The court applied what is known as the "initial-permission" rule articulated in Matits v. Nationwide Mutual Ins. Co., 33 N.J. 488, 496-97 (1960). In Matits, supra, the Court was asked to examine the scope of coverage available under an automotive liability policy issued by the defendant. Id. at 490. Specifically, the issue was whether the tortfeasor was operating the owner-insured's vehicle with permission. Id. at 490. The owner-insured's husband allowed a neighbor to borrow his wife's car to visit her mother. Id. at 491-92. A dispute arose as to whether a time limit was imposed on the permitted use. Ibid. Nevertheless, following the visit, the neighbor stopped to have a drink and caused an automobile collision as she was returning home. Id. at 492.

The trial court concluded the neighbor's use of the vehicle was covered by the liability policy because she was an additional insured under the standard omnibus clause extending insurance coverage to "any person or organization legally responsible for the use of the described automobile[,] provided the actual use was with the permission of the policyholder or such spouse." Id. at 490. The coverage clause of the policy complies with the requisites of New Jersey's insurance statute, which imposes an obligation on all owners of motor vehicles to maintain specified minimum motor vehicle liability insurance coverage. N.J.S.A. 39:6B-1(a).*fn1

This court affirmed and the Supreme Court held: if a person is given permission to use a motor vehicle in the first instance, any subsequent use short of theft or the like while it remains in his possession, though not within the contemplation of the parties, is a permissive use within the terms of a standard omnibus clause in an automobile liability insurance policy.

[Id. at 496-97.]

Thus, "once an owner gives his vehicle's keys to another person for a drive, the courts ordinarily will find coverage, even if the driver deviates from the expected scope of the vehicle's use, unless the driver's later conduct amounts to a theft or the like of the vehicle." French v. Hernandez, 184 N.J. 144, 152 (2005).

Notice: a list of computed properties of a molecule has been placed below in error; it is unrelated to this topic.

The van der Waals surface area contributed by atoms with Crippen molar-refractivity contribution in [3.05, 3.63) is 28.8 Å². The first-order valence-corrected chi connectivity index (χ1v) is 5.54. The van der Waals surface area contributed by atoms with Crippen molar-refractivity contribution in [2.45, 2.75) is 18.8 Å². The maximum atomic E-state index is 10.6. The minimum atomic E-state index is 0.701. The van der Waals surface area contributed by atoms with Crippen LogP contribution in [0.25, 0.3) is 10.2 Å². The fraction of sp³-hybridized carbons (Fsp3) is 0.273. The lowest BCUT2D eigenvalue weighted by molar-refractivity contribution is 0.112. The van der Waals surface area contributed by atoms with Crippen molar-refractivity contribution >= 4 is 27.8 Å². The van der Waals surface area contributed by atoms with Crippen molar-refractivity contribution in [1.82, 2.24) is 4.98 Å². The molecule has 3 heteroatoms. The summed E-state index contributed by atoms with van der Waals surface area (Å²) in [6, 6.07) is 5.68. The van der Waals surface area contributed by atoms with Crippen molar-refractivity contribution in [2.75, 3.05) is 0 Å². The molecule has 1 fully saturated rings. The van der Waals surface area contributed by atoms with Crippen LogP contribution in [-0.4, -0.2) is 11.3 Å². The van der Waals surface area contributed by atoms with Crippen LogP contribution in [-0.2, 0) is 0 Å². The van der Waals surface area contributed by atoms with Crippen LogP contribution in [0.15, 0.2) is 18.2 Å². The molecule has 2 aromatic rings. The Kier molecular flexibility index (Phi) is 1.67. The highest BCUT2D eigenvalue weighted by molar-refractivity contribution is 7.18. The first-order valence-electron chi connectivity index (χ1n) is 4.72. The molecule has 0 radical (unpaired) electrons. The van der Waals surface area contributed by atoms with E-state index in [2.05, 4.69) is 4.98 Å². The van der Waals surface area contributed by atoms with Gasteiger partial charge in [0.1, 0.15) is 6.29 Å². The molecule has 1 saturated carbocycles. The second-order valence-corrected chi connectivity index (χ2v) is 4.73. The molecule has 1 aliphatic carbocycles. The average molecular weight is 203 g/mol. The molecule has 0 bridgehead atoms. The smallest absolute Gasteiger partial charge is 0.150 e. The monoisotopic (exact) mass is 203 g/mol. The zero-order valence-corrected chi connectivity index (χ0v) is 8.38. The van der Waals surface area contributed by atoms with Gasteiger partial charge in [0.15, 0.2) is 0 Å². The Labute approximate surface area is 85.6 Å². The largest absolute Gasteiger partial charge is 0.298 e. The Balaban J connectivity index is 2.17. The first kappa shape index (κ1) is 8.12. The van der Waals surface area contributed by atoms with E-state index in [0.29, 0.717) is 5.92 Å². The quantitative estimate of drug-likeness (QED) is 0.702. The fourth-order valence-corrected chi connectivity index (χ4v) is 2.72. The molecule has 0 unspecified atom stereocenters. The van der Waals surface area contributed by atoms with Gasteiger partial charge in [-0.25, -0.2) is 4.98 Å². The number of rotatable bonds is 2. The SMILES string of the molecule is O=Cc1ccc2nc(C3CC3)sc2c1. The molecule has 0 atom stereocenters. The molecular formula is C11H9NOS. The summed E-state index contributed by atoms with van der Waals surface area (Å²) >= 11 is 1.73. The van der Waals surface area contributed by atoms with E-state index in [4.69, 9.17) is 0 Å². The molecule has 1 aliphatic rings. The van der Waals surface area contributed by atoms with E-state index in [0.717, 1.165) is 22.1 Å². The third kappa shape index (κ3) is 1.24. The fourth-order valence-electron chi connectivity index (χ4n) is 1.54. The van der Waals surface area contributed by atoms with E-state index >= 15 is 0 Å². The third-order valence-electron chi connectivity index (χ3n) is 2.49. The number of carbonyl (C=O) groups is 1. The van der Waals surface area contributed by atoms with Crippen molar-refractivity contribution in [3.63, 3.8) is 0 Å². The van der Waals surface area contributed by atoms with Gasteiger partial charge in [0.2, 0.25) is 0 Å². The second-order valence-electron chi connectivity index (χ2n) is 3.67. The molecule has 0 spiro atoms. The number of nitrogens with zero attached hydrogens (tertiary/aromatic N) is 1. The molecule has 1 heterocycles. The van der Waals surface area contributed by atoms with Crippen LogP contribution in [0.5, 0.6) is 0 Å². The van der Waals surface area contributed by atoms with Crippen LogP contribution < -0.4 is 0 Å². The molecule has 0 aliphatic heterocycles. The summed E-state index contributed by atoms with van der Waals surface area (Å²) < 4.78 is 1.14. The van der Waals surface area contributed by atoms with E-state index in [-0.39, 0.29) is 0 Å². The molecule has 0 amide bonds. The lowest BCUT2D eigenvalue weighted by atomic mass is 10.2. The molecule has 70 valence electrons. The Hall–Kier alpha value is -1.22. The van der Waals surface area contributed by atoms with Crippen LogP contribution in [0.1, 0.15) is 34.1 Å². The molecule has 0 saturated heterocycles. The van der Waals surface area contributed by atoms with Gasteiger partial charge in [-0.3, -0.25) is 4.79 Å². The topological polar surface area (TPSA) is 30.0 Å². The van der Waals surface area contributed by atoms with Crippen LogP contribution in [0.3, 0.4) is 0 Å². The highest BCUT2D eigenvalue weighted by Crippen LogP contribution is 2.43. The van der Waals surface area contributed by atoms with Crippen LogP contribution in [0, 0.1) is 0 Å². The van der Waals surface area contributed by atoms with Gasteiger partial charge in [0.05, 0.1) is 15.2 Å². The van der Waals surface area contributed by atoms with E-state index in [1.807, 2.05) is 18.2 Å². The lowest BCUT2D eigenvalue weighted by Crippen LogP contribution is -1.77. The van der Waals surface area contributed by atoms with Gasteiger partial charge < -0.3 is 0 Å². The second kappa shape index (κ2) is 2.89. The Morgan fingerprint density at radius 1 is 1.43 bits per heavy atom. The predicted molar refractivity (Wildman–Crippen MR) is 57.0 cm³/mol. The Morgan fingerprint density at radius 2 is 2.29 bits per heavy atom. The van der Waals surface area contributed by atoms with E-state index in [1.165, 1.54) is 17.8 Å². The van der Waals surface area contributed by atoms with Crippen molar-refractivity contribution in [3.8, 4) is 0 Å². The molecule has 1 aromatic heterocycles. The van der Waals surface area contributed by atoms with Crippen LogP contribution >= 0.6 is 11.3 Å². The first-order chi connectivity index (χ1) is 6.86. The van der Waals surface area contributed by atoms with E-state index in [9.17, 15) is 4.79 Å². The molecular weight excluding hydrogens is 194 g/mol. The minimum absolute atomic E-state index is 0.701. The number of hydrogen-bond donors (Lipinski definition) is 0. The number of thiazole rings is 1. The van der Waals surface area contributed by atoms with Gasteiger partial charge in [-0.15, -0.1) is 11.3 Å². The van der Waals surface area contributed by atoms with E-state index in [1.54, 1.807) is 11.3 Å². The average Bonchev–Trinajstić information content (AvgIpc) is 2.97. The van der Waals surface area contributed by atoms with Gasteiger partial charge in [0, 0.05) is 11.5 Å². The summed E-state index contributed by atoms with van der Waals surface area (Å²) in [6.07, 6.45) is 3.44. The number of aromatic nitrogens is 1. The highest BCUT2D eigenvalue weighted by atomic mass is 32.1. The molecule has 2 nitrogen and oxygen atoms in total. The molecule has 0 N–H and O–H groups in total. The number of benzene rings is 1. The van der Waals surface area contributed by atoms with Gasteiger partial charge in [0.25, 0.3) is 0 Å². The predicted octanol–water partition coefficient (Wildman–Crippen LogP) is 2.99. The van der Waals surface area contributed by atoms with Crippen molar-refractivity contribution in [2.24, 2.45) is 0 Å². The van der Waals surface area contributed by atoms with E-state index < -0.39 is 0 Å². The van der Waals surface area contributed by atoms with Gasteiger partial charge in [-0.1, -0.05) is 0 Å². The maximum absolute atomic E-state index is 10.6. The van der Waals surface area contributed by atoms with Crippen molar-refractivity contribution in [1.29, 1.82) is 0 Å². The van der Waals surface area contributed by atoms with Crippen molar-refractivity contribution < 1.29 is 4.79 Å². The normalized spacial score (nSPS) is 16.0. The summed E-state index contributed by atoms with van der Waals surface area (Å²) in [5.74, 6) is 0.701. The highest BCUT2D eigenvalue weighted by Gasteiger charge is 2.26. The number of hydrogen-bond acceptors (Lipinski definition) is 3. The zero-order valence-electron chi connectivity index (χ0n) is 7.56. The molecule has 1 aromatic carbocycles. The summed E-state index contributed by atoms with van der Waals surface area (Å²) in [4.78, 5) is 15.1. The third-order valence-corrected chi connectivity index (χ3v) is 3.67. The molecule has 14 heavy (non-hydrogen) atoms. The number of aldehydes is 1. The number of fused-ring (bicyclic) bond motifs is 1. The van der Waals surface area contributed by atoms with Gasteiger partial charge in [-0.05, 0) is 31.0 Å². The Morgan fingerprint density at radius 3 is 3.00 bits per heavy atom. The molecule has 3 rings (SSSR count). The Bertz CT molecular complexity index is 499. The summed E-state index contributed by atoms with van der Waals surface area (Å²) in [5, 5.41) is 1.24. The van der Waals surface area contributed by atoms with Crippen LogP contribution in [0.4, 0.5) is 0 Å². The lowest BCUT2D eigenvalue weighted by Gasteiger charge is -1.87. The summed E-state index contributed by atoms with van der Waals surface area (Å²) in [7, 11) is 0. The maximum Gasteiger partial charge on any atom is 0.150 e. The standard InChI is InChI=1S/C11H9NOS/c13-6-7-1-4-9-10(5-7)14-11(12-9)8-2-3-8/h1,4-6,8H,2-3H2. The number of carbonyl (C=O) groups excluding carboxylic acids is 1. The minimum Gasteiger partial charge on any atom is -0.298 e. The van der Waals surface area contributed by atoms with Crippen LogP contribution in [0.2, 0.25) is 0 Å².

Not only is the "initial-permission" rule inapplicable to these facts because there was no proof of Justin's "'continuous possession of the vehicle'" following the grant of permission, id. at 153 (quoting French v. Hernandez, 370 N.J. Super. 104, 112 (App. Div. 2004)), but also because this matter does not pose an insurance coverage question.*fn2 What we must determine is whether defendants, as the vehicle owners, are vicariously liable for plaintiff's damages, caused by the their son's use of the vehicle. Tischler v. Steinholtz, 99 N.J.L. 149, 152 (E. & A. 1923); Mahan v. Walker, 97 N.J.L. 304, 307 (E. & A. 1922). First, we note defendants' status as the vehicle's owners alone does not trigger liability. Generally, New Jersey common law imposing vicarious liability provides, "the owner of a motor vehicle is not liable for the negligence of the operator of the vehicle, unless the operator is acting as the owner's agent or employee." Haggerty v. Cedeno, 279 N.J. Super. 607, 609 (App. Div. 1995), certif. denied, 141 N.J. 98, (1995); Marriner v. Somay, 114 N.J.L. 164, 166 (Sup. Ct. 1935), aff'd, 116 N.J.L. 411 (E & A 1936). The rule is "designed to shield an owner from liability in cases in which the owner has not been negligent and in which the culpable driver is not related to the owner in a way that will justify the imposition of vicarious liability under traditional principles of the law of agency or master servant." Haggerty, supra, 279 N.J. Super. at 611-612; Dolan v. Sea Transfer Corp., 398 N.J. Super. 313, 323 (App. Div.), certif. denied, 195 N.J. 520 (2008). If one uses the vehicle of another, a rebuttable presumption of agency is raised. Harvey v. Craw, 110 N.J. Super. 68, 73 (App. Div.), certif. denied, 56 N.J. 479 (1970); Tischler, supra, 99 N.J.L. at 152; Mahan, supra, 97 N.J.L. at 307; Hernandez v. Velez, 267 N.J. Super. 353, 356 (Law Div. 1993). So too, a familial relationship may suggest agency. Harvey, supra, 110 N.J. Super. at 74. However, standing alone, "[t]he mere existence of the relationship of parent and child does not render a parent liable for his child's torts." Guzy v. Gandel, 95 N.J. Super. 34, 36 (App. Div. 1967); (citing Doran v. Thomsen, 76 N.J.L. 754, 760 (E & A 1908). As explained in the reported decisions on this issue, the facts surrounding the relationship must be carefully examined.